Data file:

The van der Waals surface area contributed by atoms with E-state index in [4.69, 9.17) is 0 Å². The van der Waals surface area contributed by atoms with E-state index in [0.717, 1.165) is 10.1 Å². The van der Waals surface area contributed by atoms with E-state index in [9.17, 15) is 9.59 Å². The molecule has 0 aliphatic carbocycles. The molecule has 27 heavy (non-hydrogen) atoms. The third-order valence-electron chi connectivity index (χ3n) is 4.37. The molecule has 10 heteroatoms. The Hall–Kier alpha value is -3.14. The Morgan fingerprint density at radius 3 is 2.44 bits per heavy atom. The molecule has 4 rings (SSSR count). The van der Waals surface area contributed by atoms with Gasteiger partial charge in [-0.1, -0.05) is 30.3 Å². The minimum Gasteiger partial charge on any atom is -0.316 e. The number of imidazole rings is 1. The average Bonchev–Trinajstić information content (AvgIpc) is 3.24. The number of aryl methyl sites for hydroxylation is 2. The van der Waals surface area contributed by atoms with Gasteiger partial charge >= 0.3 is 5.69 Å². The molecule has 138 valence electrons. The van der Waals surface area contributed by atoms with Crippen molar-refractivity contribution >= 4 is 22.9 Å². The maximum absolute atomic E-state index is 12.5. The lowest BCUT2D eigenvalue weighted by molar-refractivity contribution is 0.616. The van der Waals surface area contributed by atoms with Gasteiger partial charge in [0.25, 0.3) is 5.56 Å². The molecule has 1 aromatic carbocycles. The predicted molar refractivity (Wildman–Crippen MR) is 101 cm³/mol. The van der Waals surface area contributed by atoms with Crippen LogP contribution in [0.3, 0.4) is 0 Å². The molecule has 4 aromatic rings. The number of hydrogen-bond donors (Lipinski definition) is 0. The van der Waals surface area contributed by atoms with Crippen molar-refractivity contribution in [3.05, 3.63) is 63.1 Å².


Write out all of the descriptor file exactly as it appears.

The van der Waals surface area contributed by atoms with E-state index in [4.69, 9.17) is 0 Å². The van der Waals surface area contributed by atoms with E-state index in [0.717, 1.165) is 10.1 Å². The van der Waals surface area contributed by atoms with E-state index in [9.17, 15) is 9.59 Å². The molecule has 0 aliphatic carbocycles. The molecule has 27 heavy (non-hydrogen) atoms. The third-order valence-electron chi connectivity index (χ3n) is 4.37. The molecule has 10 heteroatoms. The Hall–Kier alpha value is -3.14. The Morgan fingerprint density at radius 3 is 2.44 bits per heavy atom. The molecule has 4 rings (SSSR count). The van der Waals surface area contributed by atoms with Gasteiger partial charge in [-0.1, -0.05) is 30.3 Å². The minimum Gasteiger partial charge on any atom is -0.316 e. The number of imidazole rings is 1. The average Bonchev–Trinajstić information content (AvgIpc) is 3.24. The number of aryl methyl sites for hydroxylation is 2. The van der Waals surface area contributed by atoms with Gasteiger partial charge >= 0.3 is 5.69 Å². The molecule has 138 valence electrons. The van der Waals surface area contributed by atoms with Crippen molar-refractivity contribution >= 4 is 22.9 Å². The maximum absolute atomic E-state index is 12.5. The lowest BCUT2D eigenvalue weighted by molar-refractivity contribution is 0.616. The van der Waals surface area contributed by atoms with Gasteiger partial charge in [0.25, 0.3) is 5.56 Å². The molecule has 1 aromatic carbocycles. The predicted molar refractivity (Wildman–Crippen MR) is 101 cm³/mol. The van der Waals surface area contributed by atoms with Crippen LogP contribution in [0.3, 0.4) is 0 Å². The molecule has 4 aromatic rings. The number of hydrogen-bond donors (Lipinski definition) is 0. The van der Waals surface area contributed by atoms with Crippen molar-refractivity contribution in [3.05, 3.63) is 63.1 Å².